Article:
In May 2006, a co-worker told the state police that Mr. Scherfen had retrofitted the family car to carry bombs, court records show. (He said he had simply removed a broken seat from his old Mazda.) Not long after, Mr. Scherfen and Ms. Tureen began being detained at airports, jeopardizing his job.
One single person’s false report led to Mr. Scherfen being listed on the terrorist watchlist. Much the same way, gun owners are concerned that their political opponents could exploit that same process to add them to the list as well. We don’t have to imagine a hypothetical situation where that might happen — the New York Times has illustrated a perfect example of exactly that situation actually happening in real life.
Another complicating factor is the increasingly vitriolic rhetoric coming from the Democratic party. During the October Democratic primary debate, Hillary Clinton proclaimed that the NRA and the Republican Party were “the enemy.” The New York Daily News has gone one step further, continuously proclaiming that the National Rifle Association should be declared a terrorist organization. There’s even an online petition to make that happen. The concern among gun owners (including the five million Americans who are NRA members) is that the simple act of owning a firearm and belonging to a gun rights advocacy organization could become sufficient cause for being proclaimed a “domestic terrorist” and therefore banned from future firearms purchases.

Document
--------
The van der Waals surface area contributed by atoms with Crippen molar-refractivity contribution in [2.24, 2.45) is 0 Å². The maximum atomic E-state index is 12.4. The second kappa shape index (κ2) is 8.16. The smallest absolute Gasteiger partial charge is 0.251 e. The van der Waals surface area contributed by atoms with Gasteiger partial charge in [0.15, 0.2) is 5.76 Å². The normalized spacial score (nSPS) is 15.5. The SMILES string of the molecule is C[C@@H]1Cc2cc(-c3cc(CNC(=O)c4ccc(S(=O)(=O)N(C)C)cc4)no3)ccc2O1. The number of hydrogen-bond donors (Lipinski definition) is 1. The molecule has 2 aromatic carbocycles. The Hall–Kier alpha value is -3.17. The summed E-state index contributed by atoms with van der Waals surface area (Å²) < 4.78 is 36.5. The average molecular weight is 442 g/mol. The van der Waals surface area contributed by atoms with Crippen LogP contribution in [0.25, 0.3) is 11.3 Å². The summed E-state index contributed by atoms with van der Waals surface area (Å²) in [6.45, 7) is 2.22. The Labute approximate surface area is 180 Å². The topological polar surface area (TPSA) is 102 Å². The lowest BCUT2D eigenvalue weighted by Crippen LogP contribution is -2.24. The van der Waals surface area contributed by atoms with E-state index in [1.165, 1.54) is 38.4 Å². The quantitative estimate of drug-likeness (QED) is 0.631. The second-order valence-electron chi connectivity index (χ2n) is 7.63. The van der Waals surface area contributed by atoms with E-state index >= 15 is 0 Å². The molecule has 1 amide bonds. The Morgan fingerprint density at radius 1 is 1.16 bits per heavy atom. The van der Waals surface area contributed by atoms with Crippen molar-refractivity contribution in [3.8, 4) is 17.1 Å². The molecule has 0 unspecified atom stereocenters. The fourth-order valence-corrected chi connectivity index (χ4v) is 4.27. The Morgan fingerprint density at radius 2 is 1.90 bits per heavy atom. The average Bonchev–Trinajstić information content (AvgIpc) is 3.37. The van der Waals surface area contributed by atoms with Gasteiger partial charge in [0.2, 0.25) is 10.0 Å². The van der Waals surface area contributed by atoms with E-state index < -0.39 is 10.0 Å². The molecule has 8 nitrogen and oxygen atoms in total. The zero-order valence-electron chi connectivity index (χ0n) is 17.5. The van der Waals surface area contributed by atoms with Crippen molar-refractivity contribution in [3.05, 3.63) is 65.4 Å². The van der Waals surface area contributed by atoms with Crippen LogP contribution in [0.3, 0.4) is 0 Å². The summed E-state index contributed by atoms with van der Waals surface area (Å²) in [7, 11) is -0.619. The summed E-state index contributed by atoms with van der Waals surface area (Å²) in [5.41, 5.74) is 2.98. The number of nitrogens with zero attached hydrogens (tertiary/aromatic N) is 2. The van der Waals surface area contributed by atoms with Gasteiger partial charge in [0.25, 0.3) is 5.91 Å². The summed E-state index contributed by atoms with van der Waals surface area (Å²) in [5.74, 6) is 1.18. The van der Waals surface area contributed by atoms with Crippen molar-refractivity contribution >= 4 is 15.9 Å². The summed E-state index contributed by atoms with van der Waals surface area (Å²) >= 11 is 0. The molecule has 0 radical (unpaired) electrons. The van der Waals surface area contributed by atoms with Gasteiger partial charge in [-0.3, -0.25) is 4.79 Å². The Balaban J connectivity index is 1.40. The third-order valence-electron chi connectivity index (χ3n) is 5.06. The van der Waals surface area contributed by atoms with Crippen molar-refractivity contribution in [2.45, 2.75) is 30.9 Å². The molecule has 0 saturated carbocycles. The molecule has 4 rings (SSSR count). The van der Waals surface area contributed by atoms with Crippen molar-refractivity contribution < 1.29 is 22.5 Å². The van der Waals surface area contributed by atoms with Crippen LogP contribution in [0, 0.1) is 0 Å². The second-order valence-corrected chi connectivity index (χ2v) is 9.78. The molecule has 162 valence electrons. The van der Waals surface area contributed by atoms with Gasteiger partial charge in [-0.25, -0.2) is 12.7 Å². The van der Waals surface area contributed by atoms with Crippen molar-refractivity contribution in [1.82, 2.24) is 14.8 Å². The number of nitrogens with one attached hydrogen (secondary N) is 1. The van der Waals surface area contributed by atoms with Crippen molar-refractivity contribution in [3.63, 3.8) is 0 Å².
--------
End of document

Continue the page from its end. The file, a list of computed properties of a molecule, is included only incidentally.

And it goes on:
For those who want to think a little further down that dark path, there are zero protections in place to keep the “terrorist watchlist” from being abused. Left leaning publications such as the Daily Kos, the Huffington post, and even the New York Times have started openly calling fro the complete ban and confiscation of certain firearms in the United States. With no due process protections in place there’s nothing to keep an administration Hell-bent on gun control from adding all Americans to the list as an end run around the Second Amendment.
The root cause of the problem is that the “terrorist watchlist” isn’t actually a list of terrorists — it’s a list of people that might possibly be terrorists, of which over a third are inaccurate entries. There’s no great burden of proof required to be added to the list and once added it is nearly impossible to get removed.
While the Second Amendment guarantees an individual right to own a gun, there’s another amendment at work here as well: the fifth amendment guarantee to due process. The Constitution demands that no American be deprived of their rights without due process, yet activists who want to use this inaccurate and secret list to deprive people of their right to own firearms are demanding that we do exactly that. Even the ACLU takes offense to that idea.
“Instead of a watchlist limited to actual, known terrorists, the government has built a vast system based on the unproven and flawed premise that it can predict if a person will commit a terrorist act in the future,” says Hina Shamsi, the head of the ACLU’s National Security Project. “On that dangerous theory, the government is secretly blacklisting people as suspected terrorists and giving them the impossible task of proving themselves innocent of a threat they haven’t carried out.”